July 4th, 2017
Telangana state has become the second top state in farmer suicides for the second consecutive time in 2015, with of 1,358 farmers taking their own lives, according to the National Crime Record Bureau (NCRB).
As reported by The Week, Beeram Ramulu, the state vice president of Rythu Swarajya Vedika, an NGO working amidst farmers, said that 3036 farmers have killed themselves in the past three years. In 2014, there were 792 suicides, in 2015, 1147 suicides, in 2016, 784 suicides and in 2017, from the month of January to the month of June, there have been 294 suicides, in which the government has compensated close to 700 affected families.
Ramulu also added that there had been suicides in abundance since the Telangana Rashtra Samithi took over the 29th state in 2014. “The government has not even acknowledged the problem because this government believes if you ignore the problem it might go away,” he said.
Many farmers, oftentimes with small land holdings, cannot avail bank loans so depend on the mercy of private money lenders, who give them the money at higher interest rates.
As reported by NDTV, a series of small farmers complaint that the government had advised them to switch from growing maize to cotton this year, as the prices of cotton would possibly crash on account of an oversupply. The Chief Minister propagated this theory too. But maize cannot resist delayed rain, while cotton is much more hardy. The scarcity of rainfall in the month of August resulted in the very less production in the said crop.
In April 2016, 32-year-old Kodishala Raju sold one acre of land in an attempt to pay off debtors who were getting increasingly aggressive. It proved to be a futile exercise. He had borrowed four lakhs. The sale of the farm did not cover even the interest he owed. He also needed another loan for the Kharif or monsoon crop. He tried to configure solutions. He grew maize on land that he leased. When that too dried up, he drank pesticide and killed himself.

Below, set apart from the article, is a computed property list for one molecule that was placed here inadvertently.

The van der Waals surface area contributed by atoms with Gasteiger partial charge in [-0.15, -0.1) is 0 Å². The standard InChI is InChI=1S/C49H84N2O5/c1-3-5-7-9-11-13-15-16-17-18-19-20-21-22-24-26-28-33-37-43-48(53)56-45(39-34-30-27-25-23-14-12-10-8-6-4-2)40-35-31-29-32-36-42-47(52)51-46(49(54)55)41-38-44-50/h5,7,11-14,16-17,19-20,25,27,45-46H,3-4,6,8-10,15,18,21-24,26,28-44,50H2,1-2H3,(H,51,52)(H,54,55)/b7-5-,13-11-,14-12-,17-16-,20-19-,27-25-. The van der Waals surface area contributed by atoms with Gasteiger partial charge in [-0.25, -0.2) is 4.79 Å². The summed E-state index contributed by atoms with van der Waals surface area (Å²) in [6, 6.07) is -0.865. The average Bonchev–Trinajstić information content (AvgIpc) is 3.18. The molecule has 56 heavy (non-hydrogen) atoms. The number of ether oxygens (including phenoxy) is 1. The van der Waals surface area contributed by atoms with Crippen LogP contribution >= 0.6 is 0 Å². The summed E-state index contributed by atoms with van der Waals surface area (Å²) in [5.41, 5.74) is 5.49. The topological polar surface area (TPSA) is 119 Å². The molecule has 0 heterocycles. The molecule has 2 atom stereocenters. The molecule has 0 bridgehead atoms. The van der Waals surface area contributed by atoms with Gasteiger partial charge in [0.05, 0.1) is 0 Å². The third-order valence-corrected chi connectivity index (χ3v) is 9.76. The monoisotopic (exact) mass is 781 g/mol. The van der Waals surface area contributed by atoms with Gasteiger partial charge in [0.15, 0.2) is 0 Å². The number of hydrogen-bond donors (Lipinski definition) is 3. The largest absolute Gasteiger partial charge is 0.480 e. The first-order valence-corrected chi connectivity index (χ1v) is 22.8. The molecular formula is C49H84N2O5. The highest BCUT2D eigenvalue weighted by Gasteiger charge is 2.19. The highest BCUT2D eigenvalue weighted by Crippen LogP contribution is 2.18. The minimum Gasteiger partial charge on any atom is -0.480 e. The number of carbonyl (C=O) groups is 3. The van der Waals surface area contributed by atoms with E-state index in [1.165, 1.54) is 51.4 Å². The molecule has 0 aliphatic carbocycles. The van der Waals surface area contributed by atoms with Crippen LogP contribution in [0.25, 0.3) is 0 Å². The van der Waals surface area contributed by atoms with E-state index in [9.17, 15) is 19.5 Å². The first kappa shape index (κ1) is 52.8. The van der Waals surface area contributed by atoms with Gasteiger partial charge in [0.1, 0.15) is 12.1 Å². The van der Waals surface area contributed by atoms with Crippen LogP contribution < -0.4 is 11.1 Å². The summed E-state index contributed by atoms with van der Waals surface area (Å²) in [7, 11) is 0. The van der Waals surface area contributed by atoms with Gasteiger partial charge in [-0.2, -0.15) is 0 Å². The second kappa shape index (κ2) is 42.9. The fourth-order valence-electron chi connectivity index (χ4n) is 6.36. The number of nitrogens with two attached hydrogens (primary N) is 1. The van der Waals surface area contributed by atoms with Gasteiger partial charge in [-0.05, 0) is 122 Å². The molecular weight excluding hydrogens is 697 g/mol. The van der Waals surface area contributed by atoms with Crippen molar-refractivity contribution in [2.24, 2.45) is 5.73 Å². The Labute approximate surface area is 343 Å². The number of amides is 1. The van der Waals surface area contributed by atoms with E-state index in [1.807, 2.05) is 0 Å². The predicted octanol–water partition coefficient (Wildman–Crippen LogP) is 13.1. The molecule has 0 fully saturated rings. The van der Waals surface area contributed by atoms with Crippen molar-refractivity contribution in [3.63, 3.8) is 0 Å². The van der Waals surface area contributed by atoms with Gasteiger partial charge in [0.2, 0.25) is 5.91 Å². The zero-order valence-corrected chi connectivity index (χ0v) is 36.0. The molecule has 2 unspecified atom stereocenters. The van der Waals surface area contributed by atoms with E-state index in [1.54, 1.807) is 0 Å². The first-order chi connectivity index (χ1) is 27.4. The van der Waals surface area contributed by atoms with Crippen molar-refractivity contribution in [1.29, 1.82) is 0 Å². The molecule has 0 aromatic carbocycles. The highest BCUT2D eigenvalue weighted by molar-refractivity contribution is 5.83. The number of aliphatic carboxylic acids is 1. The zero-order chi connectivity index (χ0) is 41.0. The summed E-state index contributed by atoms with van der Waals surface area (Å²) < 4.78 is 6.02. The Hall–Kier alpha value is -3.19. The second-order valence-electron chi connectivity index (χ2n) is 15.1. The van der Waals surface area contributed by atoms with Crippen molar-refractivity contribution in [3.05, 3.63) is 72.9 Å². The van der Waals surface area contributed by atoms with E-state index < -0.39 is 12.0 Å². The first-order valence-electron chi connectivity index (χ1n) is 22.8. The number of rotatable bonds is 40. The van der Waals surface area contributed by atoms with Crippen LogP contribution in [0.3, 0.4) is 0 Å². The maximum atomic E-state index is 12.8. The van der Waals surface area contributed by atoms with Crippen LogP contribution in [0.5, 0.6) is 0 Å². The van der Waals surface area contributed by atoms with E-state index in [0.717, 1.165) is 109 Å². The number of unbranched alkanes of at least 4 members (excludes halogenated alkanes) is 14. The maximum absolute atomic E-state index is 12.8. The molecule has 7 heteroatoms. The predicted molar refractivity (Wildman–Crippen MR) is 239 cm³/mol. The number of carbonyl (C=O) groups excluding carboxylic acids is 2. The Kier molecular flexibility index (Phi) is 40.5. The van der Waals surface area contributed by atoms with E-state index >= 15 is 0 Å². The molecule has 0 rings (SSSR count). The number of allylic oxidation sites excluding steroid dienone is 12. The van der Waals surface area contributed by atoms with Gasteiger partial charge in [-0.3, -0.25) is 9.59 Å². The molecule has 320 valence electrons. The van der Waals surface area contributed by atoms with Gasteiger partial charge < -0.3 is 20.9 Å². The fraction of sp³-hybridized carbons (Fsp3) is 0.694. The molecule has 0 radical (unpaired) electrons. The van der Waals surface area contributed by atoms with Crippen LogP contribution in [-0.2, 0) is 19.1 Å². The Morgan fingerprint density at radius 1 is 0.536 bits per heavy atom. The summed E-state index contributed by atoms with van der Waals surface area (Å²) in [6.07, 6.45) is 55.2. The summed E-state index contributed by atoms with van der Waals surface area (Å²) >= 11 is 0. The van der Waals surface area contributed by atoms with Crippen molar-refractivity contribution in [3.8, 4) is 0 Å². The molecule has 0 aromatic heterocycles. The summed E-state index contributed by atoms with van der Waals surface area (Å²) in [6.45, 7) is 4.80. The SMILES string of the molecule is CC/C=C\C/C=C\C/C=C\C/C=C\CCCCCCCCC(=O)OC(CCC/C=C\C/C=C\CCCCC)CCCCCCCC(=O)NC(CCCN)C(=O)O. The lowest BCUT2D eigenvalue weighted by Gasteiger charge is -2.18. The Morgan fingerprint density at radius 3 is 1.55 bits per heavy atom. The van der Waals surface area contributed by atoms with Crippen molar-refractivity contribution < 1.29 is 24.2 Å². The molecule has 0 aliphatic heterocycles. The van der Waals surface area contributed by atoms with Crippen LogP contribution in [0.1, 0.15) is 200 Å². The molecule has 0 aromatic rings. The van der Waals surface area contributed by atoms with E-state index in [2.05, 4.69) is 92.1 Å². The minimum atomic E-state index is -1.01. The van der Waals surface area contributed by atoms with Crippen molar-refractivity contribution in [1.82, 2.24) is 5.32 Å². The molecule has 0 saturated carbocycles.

His wife, Geeta, says that neither compensation nor assistance was given to them from the government.
After three successive years of drought, the state of Telangana is on furlough from drought.
M Kodandaram who runs Telangana Rythu Joint Action Committee – an association of different farmer bodies says that the amount of Rs 700 crores were issued to aid the Telangana farmers in April by the centre, but the money was not distributed.
The situation is dire in other parts of India as well. As per the NCRB data, nearly 14 lakh tenant farmers are there in the state of Odisha out of the total 56 lakh cultivators. In 2011, Andhra Pradesh Assembly passed an act which assured the access of 0% interest on crop loans to the tenant farmers from banks, crop insurance and other agricultural subsidies.
Ramulu said that the involvement of tribal farmers was enormous. As the tribals usually work on small patches of lands but, in the areas like; Jayashankar bhoopalpalli, Khammam and Bhadradri Kothagudem, they leased the land this year.
“They had to opt for the private money lenders since they did not utilise bank loans, resulted in their misery of unable to payback their loan and also in price hikes and less production of crops.” Ramulu added.
The farmers leased lands and shifted their cultivation from cotton to chilli, as it fetched them a very good price, compared to cotton. The glut could not help them, because the middlemen working in the market yards fixed prices which fell from Rs.14,000 to Rs. 4,000 per quintal and lead to all kinds of problems in khammam for almost a month. The farmers had demanded a Minimum Support Price (MSP) of Rs 10,000 per quintal, but prices had dropped to Rs 3,000 per quintal, which angered them. The Chief Minister did not talk about it and neither did he visit the place.
The Logical Indian community hopes that the state government would provide compensation and assistance to these farmers and requests the Chief Minister to go to the grass root level and pay heed to their demands.